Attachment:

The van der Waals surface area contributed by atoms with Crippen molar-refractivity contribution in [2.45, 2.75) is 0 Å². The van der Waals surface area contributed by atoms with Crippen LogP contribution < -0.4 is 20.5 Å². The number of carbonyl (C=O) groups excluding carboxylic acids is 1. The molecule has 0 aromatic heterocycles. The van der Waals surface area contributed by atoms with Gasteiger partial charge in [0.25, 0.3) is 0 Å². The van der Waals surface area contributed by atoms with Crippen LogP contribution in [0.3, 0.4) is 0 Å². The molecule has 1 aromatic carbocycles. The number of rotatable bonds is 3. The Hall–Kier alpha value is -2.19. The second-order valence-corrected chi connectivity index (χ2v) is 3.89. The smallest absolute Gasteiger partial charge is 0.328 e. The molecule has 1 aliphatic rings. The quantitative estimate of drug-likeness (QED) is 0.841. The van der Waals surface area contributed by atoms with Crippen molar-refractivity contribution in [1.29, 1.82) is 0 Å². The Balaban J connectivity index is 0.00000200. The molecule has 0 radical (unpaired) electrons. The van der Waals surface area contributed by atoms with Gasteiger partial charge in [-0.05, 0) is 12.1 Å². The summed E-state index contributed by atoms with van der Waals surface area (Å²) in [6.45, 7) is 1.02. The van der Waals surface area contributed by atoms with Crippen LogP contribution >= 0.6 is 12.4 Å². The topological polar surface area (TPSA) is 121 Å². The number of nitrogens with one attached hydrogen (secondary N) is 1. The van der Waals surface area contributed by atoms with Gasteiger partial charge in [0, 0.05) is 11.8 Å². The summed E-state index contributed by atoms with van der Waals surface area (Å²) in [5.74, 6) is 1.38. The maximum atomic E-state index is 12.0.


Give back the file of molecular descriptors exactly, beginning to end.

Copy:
The van der Waals surface area contributed by atoms with Crippen molar-refractivity contribution in [2.45, 2.75) is 0 Å². The van der Waals surface area contributed by atoms with Crippen LogP contribution < -0.4 is 20.5 Å². The number of carbonyl (C=O) groups excluding carboxylic acids is 1. The molecule has 0 aromatic heterocycles. The van der Waals surface area contributed by atoms with Gasteiger partial charge in [0.25, 0.3) is 0 Å². The van der Waals surface area contributed by atoms with Crippen LogP contribution in [0.3, 0.4) is 0 Å². The molecule has 1 aromatic carbocycles. The number of rotatable bonds is 3. The Hall–Kier alpha value is -2.19. The second-order valence-corrected chi connectivity index (χ2v) is 3.89. The smallest absolute Gasteiger partial charge is 0.328 e. The molecule has 1 aliphatic rings. The quantitative estimate of drug-likeness (QED) is 0.841. The van der Waals surface area contributed by atoms with Crippen molar-refractivity contribution in [1.29, 1.82) is 0 Å². The Balaban J connectivity index is 0.00000200. The molecule has 0 radical (unpaired) electrons. The van der Waals surface area contributed by atoms with Gasteiger partial charge in [-0.05, 0) is 12.1 Å². The summed E-state index contributed by atoms with van der Waals surface area (Å²) in [6.45, 7) is 1.02. The van der Waals surface area contributed by atoms with Crippen LogP contribution >= 0.6 is 12.4 Å². The topological polar surface area (TPSA) is 121 Å². The number of nitrogens with one attached hydrogen (secondary N) is 1. The van der Waals surface area contributed by atoms with Gasteiger partial charge in [0, 0.05) is 11.8 Å². The summed E-state index contributed by atoms with van der Waals surface area (Å²) in [5.74, 6) is 1.38. The maximum atomic E-state index is 12.0.